One of the fastest growing trends in the carpet and rug industry is sisal. There are many pronunciations for this product as well as many misconceptions. Most people that request this material do so without knowing much about it. They see pictures in design magazines, but are surprised once they see it in person. To the eye, it is very decorative, but to the touch, it’s not nearly as pleasant.
The most practical uses are in dining rooms and living rooms where you typically aren’t barefoot or laying on it, or in entryways and stairs where there is a lot of foot traffic. It is extremely durable, holds up well over time, and actually cleans up rather nicely. Consider this your guide for buying sisal.
Real sisal carpets are made out of fibers extracted from the leaves of the agave plant which is a form of cactus. This material is produced all over the world, most commonly in Belgium, China, South America, South Africa, and Mexico. The highest quality sisal is produced in Belgium, but it is also the most expensive. Other natural fibers that are sometimes categorized with sisals are jute, abaca, sea grass, and coir.
Here are some advantages of sisal fibers:
- 100% natural and biodegradable.
- Made from infinitely replenishable resources.
- Non-toxic, antistatic, and antibacterial.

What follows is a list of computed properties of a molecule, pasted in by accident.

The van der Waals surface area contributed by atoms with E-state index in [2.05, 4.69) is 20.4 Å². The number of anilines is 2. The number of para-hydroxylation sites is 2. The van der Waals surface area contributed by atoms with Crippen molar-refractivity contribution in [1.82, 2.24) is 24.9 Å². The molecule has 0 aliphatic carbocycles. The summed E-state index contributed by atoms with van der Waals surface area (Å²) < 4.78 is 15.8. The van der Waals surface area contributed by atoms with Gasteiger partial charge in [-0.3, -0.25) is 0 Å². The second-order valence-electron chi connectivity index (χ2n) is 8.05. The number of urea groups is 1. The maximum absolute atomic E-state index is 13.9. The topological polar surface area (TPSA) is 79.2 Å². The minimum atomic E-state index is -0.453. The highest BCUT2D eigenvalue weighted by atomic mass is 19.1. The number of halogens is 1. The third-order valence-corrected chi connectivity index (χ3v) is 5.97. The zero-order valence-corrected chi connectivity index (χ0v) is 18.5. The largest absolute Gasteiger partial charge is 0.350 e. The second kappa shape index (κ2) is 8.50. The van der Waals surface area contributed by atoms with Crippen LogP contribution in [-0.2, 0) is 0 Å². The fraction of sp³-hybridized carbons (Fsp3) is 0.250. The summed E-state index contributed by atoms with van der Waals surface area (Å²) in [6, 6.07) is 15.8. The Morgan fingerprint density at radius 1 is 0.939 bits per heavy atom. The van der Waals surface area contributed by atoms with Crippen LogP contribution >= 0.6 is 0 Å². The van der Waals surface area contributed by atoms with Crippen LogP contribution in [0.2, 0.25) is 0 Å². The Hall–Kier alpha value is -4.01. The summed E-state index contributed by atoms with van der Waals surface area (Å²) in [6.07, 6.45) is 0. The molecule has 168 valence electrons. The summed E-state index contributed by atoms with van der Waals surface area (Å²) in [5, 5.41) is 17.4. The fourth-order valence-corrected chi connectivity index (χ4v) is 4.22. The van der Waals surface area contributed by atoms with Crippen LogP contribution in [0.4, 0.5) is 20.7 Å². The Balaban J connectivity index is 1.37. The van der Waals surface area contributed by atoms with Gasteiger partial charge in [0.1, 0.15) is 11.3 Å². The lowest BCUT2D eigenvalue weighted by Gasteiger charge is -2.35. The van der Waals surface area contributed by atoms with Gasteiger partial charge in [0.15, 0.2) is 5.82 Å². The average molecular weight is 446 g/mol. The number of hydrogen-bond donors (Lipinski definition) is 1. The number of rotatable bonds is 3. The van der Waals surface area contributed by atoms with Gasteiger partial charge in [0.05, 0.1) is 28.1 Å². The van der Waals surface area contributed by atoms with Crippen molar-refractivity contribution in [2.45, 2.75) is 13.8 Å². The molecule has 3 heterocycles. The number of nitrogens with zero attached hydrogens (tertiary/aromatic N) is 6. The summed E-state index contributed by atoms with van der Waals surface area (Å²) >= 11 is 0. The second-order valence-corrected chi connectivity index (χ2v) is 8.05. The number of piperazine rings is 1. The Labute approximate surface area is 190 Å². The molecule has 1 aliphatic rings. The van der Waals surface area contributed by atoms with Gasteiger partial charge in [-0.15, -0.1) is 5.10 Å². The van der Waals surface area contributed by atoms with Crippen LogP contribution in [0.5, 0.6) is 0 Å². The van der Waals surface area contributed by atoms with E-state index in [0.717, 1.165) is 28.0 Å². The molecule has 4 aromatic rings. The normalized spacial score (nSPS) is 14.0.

- Contain tannins which repel dust mites
- Absorbs moisture from the air when it’s humid and releases it when humidity drops which stabilizes the smell for sensitive noses.
- Makes for hard-wearing, rustic, yet elegant rugs and carpet.
- Moth and rot resistant.
- Good insulator and noise reducer.
Quality of sisals is dictated by the types of fibers used, the weight of the yarn, as well as the weight at which it is woven. Almost all of them are backed with latex in order to stabilize the shape and texture. This also helps with cleaning. The latex backing itself stops a large majority of dirt and liquid from filtering to your floor. This makes it easier for you to remove dirt with a good quality beater brush type vacuum. I have also heard that because of its solid construction, you can easily bring the rug outside to sweep, hose off, or beat with any solid object. One quick home remedy for spills; simply coat the stain with salt, let it dry, and then pick the stain out with a fork.
As I mentioned in the beginning, one complaint people have about sisals is their “wiry” feel. One way to soften these rugs is with a dense pad underneath. This will also add to the longevity of the rug itself. A good cushion acts as a shock absorber, keeping the rug looking new after many years of wear.
The best way to finish a sisal rug is with a wide cotton binding. Because of the latex backing and the sheer thickness of the fiber, standard thin binding won’t work. A 3” or 5” binding will not only keep your rug from fraying, but will add accent colors that will dress up the look of the rug. If you still don’t like the feel, there are many manufacturers that use wool and synthetic products to imitate the look of sisal. Wool sisals are the most expensive, but are the most decorative and comfortable. Polypropylene sisals are growing in popularity because of their inexpensive price and durability.
When you choose a sustainable area rug, you are not simply buying a home accessory. You are making a meaningful statement about what you believe in. You are helping to create a world where quality, beauty, and a sustainable way of life are essential. We have a wide selection of sisal remnants in our workroom as well as many other options for order. Please stop in to check them out!